More women ran for office in the United States in Tuesday’s election than ever before, and Anthony is one of the women we have to thank for that. When she voted illegally in 1872, she sparked the fire that lead to the 19th Amendment and women’s vote nearly fifty years later. In so doing, she also helped open the way for women to run for office themselves.

Anthony didn’t live to see the day when women would vote legally, but she fought for it nonetheless. May we all have the courage to work for what we believe in, whether or not we see the victory (or the sticker). —Lindsay Schlegel

Demi Lovato Emerges After Lengthy Rehabilitation

26-year-old popstar Demi Lovato has completed 90 days at rehab and was spotted out and about last week looking healthy and happy. The Grammy-nominated and multi-platinum singer, who has spoken on and off for years about her struggles with alcohol and drug abuse, entered a treatment facility in early August. The decision to do so was made after she was rushed to an L.A. hospital on July 24. Her assistant reportedly found Demi unconscious in her home, having overdosed on an unspecified opioid.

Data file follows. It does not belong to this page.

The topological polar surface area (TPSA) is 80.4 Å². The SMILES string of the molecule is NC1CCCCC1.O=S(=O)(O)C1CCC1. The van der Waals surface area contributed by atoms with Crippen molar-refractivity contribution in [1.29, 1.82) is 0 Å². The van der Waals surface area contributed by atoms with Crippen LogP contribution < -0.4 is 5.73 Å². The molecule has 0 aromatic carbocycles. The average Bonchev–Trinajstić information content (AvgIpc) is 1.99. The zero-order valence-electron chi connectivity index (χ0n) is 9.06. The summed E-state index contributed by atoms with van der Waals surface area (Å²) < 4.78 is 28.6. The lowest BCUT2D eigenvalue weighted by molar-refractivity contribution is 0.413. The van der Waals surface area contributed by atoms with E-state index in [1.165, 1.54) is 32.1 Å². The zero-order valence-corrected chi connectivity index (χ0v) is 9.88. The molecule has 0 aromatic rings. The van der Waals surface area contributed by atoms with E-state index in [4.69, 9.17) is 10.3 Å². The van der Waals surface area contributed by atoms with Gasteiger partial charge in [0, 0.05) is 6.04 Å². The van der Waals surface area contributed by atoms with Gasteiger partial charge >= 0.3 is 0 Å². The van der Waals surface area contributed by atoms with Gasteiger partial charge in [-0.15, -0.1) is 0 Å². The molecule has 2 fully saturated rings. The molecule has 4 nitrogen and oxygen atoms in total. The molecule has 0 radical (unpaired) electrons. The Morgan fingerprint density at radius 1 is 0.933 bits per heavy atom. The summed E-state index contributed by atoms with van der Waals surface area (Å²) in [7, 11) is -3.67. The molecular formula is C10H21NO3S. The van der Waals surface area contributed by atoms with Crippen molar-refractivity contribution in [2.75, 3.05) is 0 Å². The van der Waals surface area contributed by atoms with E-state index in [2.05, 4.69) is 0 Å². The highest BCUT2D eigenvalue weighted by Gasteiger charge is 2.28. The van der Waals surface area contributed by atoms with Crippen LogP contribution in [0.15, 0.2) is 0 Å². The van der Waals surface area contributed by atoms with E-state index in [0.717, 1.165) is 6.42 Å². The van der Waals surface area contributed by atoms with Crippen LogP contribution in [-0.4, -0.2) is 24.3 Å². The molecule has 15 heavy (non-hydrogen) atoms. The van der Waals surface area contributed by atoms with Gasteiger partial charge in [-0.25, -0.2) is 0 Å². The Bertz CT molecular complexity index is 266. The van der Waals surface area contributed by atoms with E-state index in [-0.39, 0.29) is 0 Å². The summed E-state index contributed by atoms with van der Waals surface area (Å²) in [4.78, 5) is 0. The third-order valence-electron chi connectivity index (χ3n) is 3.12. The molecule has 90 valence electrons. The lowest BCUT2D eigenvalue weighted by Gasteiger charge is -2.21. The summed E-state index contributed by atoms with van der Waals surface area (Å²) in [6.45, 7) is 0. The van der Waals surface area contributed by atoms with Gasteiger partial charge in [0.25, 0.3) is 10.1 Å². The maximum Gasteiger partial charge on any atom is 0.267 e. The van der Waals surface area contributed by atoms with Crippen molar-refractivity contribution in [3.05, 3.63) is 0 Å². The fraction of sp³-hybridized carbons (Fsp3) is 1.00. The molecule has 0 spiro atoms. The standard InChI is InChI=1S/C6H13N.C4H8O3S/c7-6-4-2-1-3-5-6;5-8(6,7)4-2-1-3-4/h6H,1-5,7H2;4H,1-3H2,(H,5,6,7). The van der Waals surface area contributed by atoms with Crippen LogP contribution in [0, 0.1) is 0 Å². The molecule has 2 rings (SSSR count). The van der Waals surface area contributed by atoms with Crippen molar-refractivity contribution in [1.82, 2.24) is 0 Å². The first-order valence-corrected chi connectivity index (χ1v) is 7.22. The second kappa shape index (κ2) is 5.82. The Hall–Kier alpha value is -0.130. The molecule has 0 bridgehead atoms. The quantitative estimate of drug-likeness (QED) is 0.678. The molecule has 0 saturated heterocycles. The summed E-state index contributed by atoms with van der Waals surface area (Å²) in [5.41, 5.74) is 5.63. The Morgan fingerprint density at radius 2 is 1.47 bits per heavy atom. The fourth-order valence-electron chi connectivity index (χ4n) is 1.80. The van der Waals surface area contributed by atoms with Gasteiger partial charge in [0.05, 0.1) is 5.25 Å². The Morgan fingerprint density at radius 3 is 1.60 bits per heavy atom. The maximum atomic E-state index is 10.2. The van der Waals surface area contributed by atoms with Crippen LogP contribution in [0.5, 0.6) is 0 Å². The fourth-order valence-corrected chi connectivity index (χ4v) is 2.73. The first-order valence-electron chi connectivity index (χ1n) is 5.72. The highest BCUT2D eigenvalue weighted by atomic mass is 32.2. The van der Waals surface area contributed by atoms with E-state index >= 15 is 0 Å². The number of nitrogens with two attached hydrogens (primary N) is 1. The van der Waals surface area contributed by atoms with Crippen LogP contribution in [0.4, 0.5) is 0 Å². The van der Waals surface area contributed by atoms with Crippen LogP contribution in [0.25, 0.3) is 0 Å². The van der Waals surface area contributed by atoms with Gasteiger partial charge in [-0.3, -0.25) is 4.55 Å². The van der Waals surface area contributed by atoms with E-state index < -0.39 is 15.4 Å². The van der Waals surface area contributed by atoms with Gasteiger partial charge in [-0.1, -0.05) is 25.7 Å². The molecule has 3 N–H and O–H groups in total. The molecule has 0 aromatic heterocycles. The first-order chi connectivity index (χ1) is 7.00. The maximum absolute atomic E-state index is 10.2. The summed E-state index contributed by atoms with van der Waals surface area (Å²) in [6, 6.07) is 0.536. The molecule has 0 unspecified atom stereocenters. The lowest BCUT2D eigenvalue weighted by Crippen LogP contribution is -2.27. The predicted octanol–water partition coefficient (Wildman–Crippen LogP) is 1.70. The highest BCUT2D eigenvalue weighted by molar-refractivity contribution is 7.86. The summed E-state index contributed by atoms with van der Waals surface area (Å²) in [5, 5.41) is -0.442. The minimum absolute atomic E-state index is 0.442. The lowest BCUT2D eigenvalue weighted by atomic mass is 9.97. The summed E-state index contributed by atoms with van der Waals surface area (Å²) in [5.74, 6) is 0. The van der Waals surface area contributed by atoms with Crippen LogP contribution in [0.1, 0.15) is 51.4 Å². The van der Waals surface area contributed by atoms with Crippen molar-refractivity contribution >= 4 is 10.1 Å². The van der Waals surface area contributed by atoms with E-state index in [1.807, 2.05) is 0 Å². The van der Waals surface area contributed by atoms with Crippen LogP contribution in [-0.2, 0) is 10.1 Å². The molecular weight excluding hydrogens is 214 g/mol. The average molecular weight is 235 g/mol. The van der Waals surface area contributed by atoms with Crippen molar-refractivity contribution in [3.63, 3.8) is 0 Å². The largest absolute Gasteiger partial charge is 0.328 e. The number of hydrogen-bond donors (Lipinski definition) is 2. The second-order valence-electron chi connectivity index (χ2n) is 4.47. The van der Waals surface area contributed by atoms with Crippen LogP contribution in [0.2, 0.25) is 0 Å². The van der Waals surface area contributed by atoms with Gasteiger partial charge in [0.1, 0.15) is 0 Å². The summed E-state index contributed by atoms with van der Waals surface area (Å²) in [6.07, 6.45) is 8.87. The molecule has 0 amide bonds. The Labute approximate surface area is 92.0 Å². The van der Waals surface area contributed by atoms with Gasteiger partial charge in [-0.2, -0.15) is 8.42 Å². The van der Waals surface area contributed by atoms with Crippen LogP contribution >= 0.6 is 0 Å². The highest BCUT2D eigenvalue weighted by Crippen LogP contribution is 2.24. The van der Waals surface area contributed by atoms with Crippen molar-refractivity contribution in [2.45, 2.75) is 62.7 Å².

During treatment she remained on a social media hiatus, effectively disappearing from the public eye for three months while she focused on her recovery. She posted only once, a couple weeks after entering treatment, to tell her fans that she “now need[s] time to heal and focus on [her] sobriety and road to recovery.” Those concerned about Demi’s health were intrigued when she was spotted last Saturday night for the first time since entering rehab. The next day Demi herself released a public statement regarding her sudden reappearance, stating in an Instagram post that her “journey with addiction…is something [she] must continue to overcome and [has] not done yet.”

As far as her continued healing process, she is reportedly splitting her time between the home of her mother and a sober living facility, where she will spend a few days a week supported by counselors and others who share her particular struggles. She will also have a sober coach with her 24/7 as she dedicates herself to fully healing despite the pressures of media and public life. —Mariel Lindsay

Alyssa Milano Refuses to Speak at Next Women’s March

Actress and #metoo trailblazer Alyssa Milano announced in a recent interview that she will not be speaking at the 2019 Women’s March in January. Speaking to The Advocate, Milano criticized Women’s March organizers Linda Sarsour and Tamika Mallory for not withdrawing public support for Louis Farrakhan, the Nation of Islam leader who is known for making misogynistic, anti-Semitic, and homophobic comments. "Any time that there is any bigotry or anti-Semitism in that respect, it needs to be called out and addressed. I’m disappointed in the leadership of the Women’s March that they haven’t done it adequately," Milano said. —Mary Rose Somarriba